Also, having this benefit is quite unique when pitching to investors, because when the time comes to pay dividends, they will be 100% exempt from taxes

So what’s the catch? Well, Puerto Rico wants you to generate economic impact in the island, so they’re going to require a minimum of employees (5 in two years) and the service/product needs to be created in Puerto Rico and sold outside of Puerto Rico. However, you have 6 months to hire 3 employees and 2 years to hire the 5 minimum requirement, after the commencement of operations, which can be a year after you get the final permit. Basically, if you need it, you’ve got time!

Act 73: Not profitable yet, but doing some serious Software Development/R&D/Manufacturing, well this baby is for you

PR Act 73 is the oldest brother of the tax incentive family, yet the most complete. It has pretty much all the benefits and requirements of Act 20 with a big PLUS, the Puerto Rican government will give you 50% of what you invest in Software Development/ R&D/ Manufacturing back in tax credits (you can later sell those tax credits for 80–90% of its price.)

Going back to the example, if you are putting USD $100K in software development (meaning engineers and others) you can get around USD $40K back. Plus you get the same investor benefit of 100% exempt than Act20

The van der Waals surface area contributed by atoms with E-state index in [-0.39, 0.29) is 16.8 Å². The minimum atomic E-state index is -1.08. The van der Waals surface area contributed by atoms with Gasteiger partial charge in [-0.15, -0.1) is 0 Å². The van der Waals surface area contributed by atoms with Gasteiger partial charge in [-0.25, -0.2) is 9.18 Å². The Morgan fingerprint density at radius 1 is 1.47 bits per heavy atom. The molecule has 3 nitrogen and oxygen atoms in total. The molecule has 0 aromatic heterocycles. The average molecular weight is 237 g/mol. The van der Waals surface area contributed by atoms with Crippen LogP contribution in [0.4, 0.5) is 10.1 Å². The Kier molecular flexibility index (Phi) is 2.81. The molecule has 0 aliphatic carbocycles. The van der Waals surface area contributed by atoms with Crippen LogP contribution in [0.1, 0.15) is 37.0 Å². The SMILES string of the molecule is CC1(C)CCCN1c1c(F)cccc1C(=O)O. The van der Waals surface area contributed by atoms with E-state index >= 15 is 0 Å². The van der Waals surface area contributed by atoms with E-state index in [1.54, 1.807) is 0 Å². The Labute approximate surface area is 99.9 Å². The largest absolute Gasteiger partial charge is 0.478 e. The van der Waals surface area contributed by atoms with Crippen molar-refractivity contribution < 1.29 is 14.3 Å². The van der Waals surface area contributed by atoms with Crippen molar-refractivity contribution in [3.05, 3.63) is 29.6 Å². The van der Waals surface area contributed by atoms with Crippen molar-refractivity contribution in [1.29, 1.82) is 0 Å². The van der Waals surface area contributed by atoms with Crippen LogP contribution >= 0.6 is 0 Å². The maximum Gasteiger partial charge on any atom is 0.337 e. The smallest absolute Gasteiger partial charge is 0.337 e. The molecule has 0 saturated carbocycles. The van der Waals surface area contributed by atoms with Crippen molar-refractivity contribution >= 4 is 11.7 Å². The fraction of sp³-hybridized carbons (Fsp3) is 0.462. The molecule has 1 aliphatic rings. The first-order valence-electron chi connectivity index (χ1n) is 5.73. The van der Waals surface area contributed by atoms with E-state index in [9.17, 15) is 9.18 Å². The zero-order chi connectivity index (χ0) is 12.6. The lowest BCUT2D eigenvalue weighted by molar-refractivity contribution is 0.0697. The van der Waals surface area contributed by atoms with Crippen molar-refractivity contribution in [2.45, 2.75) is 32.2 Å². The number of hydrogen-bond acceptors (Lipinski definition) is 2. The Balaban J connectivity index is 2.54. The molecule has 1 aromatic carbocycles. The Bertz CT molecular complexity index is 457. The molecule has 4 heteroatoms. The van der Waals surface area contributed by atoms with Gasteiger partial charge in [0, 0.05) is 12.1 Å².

Act 135, made for young founders that are residents of PR

If you are still young (between 16 and 35 years old), living on the Island and you’re running a startup that has not begun its operations in the island (meaning that you have not made a dime yet) you pay ZERO income taxes for the first USD $500K in gross income earned during the first 3 years.

Also, if any founder is 26 or younger, any salary paid to him or her up to $40k will be 100% exempt from paying taxes (BONUS!!).

Act 120: the secret weapon that help you hire those much needed employees

If you’ are running a startup that has not begun its operations in the island (again, meaning you have not made a dime yet) and you can’t even think about those big tax breaks and just want money to hire employees, then you can do just that with PR Act 120.

Why? Under this Act, the Puerto Rican Government gives you back 50% of the federal minimum wages paid for up to 15 employees during the first year of operations.